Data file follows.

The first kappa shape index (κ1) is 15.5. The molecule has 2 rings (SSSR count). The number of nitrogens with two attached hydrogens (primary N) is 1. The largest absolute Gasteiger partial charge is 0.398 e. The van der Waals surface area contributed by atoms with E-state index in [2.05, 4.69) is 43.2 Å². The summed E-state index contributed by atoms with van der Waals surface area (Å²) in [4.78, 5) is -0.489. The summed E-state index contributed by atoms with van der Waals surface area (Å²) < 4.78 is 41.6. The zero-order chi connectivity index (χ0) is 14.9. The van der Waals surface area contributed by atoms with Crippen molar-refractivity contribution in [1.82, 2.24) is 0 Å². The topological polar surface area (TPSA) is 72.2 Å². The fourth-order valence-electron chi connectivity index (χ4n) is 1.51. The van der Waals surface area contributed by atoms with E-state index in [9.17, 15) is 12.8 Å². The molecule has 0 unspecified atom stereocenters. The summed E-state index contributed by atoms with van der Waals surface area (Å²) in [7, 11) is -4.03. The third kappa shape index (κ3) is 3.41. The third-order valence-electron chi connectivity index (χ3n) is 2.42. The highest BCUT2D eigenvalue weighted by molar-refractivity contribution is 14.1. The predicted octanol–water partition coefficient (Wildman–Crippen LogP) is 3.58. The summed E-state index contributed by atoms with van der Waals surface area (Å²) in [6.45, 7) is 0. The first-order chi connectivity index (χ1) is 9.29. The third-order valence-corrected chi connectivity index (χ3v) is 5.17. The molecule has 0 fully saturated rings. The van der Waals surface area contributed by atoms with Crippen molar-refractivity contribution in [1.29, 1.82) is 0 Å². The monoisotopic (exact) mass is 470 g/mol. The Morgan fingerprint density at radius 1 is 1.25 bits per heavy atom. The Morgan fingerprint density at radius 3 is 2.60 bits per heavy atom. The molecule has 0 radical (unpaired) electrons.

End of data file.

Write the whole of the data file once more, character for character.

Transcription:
The first kappa shape index (κ1) is 15.5. The molecule has 2 rings (SSSR count). The number of nitrogens with two attached hydrogens (primary N) is 1. The largest absolute Gasteiger partial charge is 0.398 e. The van der Waals surface area contributed by atoms with E-state index in [2.05, 4.69) is 43.2 Å². The summed E-state index contributed by atoms with van der Waals surface area (Å²) in [4.78, 5) is -0.489. The summed E-state index contributed by atoms with van der Waals surface area (Å²) < 4.78 is 41.6. The zero-order chi connectivity index (χ0) is 14.9. The van der Waals surface area contributed by atoms with Crippen molar-refractivity contribution in [1.82, 2.24) is 0 Å². The topological polar surface area (TPSA) is 72.2 Å². The fourth-order valence-electron chi connectivity index (χ4n) is 1.51. The van der Waals surface area contributed by atoms with E-state index in [9.17, 15) is 12.8 Å². The molecule has 0 unspecified atom stereocenters. The summed E-state index contributed by atoms with van der Waals surface area (Å²) in [7, 11) is -4.03. The third kappa shape index (κ3) is 3.41. The third-order valence-electron chi connectivity index (χ3n) is 2.42. The highest BCUT2D eigenvalue weighted by molar-refractivity contribution is 14.1. The predicted octanol–water partition coefficient (Wildman–Crippen LogP) is 3.58. The summed E-state index contributed by atoms with van der Waals surface area (Å²) in [6.45, 7) is 0. The first-order chi connectivity index (χ1) is 9.29. The third-order valence-corrected chi connectivity index (χ3v) is 5.17. The molecule has 0 fully saturated rings. The van der Waals surface area contributed by atoms with Crippen molar-refractivity contribution in [1.29, 1.82) is 0 Å². The monoisotopic (exact) mass is 470 g/mol. The Morgan fingerprint density at radius 1 is 1.25 bits per heavy atom. The Morgan fingerprint density at radius 3 is 2.60 bits per heavy atom. The molecule has 0 radical (unpaired) electrons.